Eric Voorhis
Joe Moore demonstrates one of his boats in the Chubb River.
Eric Voorhis
Lake Placid Boatworks owner Joe Moore’s main goal as a boat builder is to offer efficient crafts for people of all ages.
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Joe Moore pushed off from the grassy shore of the Chubb River and dug one edge of a double-bladed paddle into the rippling water. He coasted for a moment, then stroked again, leaving a wake as he demonstrated the maneuverability and speed of a 12-foot, hand-crafted canoe — built right in Lake Placid.

Moore is the owner of Placid Boatworks, which specializes in building lightweight solo canoes. Located on Station Street, the shop sits along the Chubb River, just upstream from the dam. According to the website (, “If the water’s not solid, you can treat yourself to a Placid Boatworks test drive, right outside the door.”

Moore said his main goal as a boat builder is to offer efficient paddle craft that help people of all ages enjoy the Adirondacks from a different perspective.

“Even paddling up the Chubb can give you a different view of Lake Placid,” Moore said. “And it beats driving up Station Street.”

Although Moore is now the sole owner, Placid Boatworks began as a partnership between him and Charlie Wilson, a longtime figure in the paddling community who worked with canoe designer David Yost while he was marketing director and sales manager for Bell Canoe Works.

Wilson was also the president of the 30,000-member American Canoe Association before moving to the Adirondacks full-time and focusing on building and designing canoes.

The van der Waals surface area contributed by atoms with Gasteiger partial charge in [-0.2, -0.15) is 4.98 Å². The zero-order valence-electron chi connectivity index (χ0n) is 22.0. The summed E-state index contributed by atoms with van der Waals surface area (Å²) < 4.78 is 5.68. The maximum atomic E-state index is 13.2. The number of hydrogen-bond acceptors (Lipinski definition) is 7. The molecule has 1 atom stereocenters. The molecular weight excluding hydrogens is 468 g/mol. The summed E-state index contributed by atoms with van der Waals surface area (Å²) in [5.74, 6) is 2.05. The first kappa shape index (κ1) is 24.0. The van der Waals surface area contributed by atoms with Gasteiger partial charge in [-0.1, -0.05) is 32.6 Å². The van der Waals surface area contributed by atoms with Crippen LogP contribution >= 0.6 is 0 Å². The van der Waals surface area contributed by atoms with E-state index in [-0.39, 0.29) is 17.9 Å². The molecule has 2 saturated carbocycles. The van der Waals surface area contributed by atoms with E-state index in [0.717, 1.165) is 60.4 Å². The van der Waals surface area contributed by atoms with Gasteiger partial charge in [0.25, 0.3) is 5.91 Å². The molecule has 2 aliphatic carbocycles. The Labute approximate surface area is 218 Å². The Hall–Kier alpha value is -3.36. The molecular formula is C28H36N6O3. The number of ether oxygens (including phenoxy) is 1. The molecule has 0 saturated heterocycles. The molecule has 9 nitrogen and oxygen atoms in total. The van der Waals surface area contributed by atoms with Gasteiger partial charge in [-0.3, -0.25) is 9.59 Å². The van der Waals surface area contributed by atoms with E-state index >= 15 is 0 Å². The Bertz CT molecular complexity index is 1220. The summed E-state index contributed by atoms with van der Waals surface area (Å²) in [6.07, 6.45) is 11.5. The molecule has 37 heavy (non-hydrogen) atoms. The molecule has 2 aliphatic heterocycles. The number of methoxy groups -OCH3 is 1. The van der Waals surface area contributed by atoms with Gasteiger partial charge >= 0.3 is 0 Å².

A year-and-a-half ago, Moore took over the operation. He said there wasn’t any one reason — “It was just time for a change.

“Charlie still comes around pretty often, though,” Moore said. “He’ll stop in to see what we’re up to and work on special projects now and then.”

Before he joined Wilson as a partner of Placid Boatworks, Moore spent more than 13 years working for the Adirondack Council environmental group and then moved on to start an environmental consulting firm.

He said his latest project — working with a grant administered by the state Adirondack Park Agency — was identifying and implementing ways to improve parking and hiker safety along the busy state Route 73 highway corridor.

But environmental issues aside, Moore said he always had a love for woodworking, with experience in everything from furniture building to home construction.

“When I started here, it was kind of like coming back to something I’ve been doing for a long time,” Moore said. “It’s a different path, and there’s something neat about that.”

On a recent Monday morning, Moore gave a tour of the Placid Boatworks shop. The air was heavy with the smell of fiberglass. Two Boatworks employees began attaching maple wood trim to the top side of an almost-finished canoe.

“Come on back, and I’ll show you the new project,” Moore said.

As he turned the corner, a long, sleek hull came into view.

“That thing is really going to roll,” Moore said. “We’re always trying to be innovative.”

The new boat — the hot rod of the fleet — is 16 feet long by 25 inches wide, designed for speed, for exercise and day trips. It’s called the Shadow.

But for the most part, Placid Boatworks sticks with lightweight pack canoes, built sturdy with the capability for overnight trips and portages.

“We design and build the boats to be able to do pond hops,” Moore said.

The classic Lake Placid Boatworks canoe is the SpitFire 13, designed for use with a double-blade paddle, according to Moore. It’s lightweight — only 24 pounds — smooth to paddle, sturdy and easy to carry. But it’s also expensive, usually around $2,000.

Moore said the idea from the start was to have a low-production, high-quality business and that the price comes along with the quality.

“A lot of our clients tend to be a little older,” Moore said. “If you’re young, you can manage to carry around a 50- or 60-pound boat, but that doesn’t work for everyone.”

As Moore pointed out the features of the SpitFire, another employee was putting a coat of resin on a canoe on the lawn just outside of a glass-door entrance.

“We always put a finishing coat of resin on the boats to give them a nice shine,” Moore said. “We’re hoping to get those finished today.”